NEWS STAND: Health Care Advances, Death Sentences Drop, Minority Farmers Sue, French Debate Identity

Our take on the news headlines.

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News Stand

Closer to Universal Health Care

President Obama's health care bill moved a step closer to passage when Democrats in the U.S. Senate voted to cut off a Republican filibuster. With members voting strictly along party lines, the 60-40 vote indicated that the Democrats had rounded up the votes they need despite vehement opposition from Republicans and sharp criticism from some experts that the legislation may prove costly to taxpayers.

The New York Times reports the decisive vote took place at 1 a.m. in a city still digging out from a record December snowstorm. A final vote on the bill could come on Christmas Eve if there are no other procedural snags. "Health care in America ought to be a right, not a privilege," said Senator Christopher J. Dodd, Democrat of Connecticut. "Since the time of Harry Truman, every Congress, Republican and Democrat, every president, Democrat and Republican, have at least thought about doing this. Some actually tried."

The legislation aims to add some 30 million uninsured Americans to the rolls.   The bills in the House and Senate differ substantially with the House bill still proposing the public option the Senate has dropped. The bills would bar the insurance companies from denying coverage and would require nearly all Americans to buy insurance. Some would be covered through an expansion of Medicaid while moderate-income Americans would receive subsidies from the federal government.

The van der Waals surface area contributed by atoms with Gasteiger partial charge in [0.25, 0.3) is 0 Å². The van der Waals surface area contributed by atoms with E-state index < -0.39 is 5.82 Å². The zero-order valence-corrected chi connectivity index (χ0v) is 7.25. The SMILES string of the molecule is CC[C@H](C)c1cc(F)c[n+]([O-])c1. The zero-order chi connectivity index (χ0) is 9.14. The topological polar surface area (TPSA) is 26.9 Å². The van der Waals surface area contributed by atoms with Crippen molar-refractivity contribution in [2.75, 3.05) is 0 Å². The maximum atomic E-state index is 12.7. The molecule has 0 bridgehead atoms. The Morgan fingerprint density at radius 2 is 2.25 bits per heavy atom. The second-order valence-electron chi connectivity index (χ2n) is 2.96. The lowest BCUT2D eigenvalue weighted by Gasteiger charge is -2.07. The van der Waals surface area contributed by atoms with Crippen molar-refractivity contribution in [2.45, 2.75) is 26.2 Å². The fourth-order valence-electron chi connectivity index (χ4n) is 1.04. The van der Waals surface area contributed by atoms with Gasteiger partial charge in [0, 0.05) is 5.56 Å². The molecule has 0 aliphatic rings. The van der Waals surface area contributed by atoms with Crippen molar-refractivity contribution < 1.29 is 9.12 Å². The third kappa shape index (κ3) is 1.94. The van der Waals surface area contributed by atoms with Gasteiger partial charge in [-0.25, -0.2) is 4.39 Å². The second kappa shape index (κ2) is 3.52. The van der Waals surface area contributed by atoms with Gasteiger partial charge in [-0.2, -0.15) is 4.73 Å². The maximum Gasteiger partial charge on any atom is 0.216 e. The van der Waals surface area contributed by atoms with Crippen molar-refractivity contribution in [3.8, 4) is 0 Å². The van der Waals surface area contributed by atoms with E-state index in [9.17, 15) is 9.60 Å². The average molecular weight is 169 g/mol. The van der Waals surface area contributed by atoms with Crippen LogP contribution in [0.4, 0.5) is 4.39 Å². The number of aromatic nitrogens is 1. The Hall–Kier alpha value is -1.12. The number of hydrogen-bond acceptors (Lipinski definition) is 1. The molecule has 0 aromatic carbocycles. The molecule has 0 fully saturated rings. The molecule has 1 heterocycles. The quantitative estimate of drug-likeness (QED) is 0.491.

The nonpartisan Congressional Budget Office said that the $871 billion cost of the bill would be more than offset by the new revenues and cuts in spending, so that it would reduce future federal budget deficits by $132 billion between 2010 and 2019.

Death Sentences Down

For the first time in 10 years, the number of executions in the United States has not declined.  According to a report from the Death Penalty Information Center, 52prisoners were put to death in 2009, compared to 37 in 2008 and 42 in 2007. The increase is attributed to the de facto moratorium imposed in 2008 while U.S. Supreme Court reviewed the constitutionality of lethal injection.

On the other hand, American juries have become more reluctant to apply the death penalty than in the past. In 2009, the death sentence was imposed in 109 cases, a third of the record number of 328 reached in 1994. In the 1970s, Texas averaged 34 death sentences compared to nine in 2009.

The growing awareness of judicial error may be one reason juries have become reluctant to extract the ultimate price from the convicted. Nine men sentenced to death were exonerated this year, the second highest since the death penalty was reinstated in 1976. Since 1973, 139 prisoners on death row have been exonerated.  States are also using the high cost of maintaining the death penalty as a reason for abolishing it. This year, New Mexico became the 15th state to ban the death sentence.  According to the center, 34 percent of those executed since 1973 were black, 7 percent were Hispanic and 57 percent were white. The full report is here.

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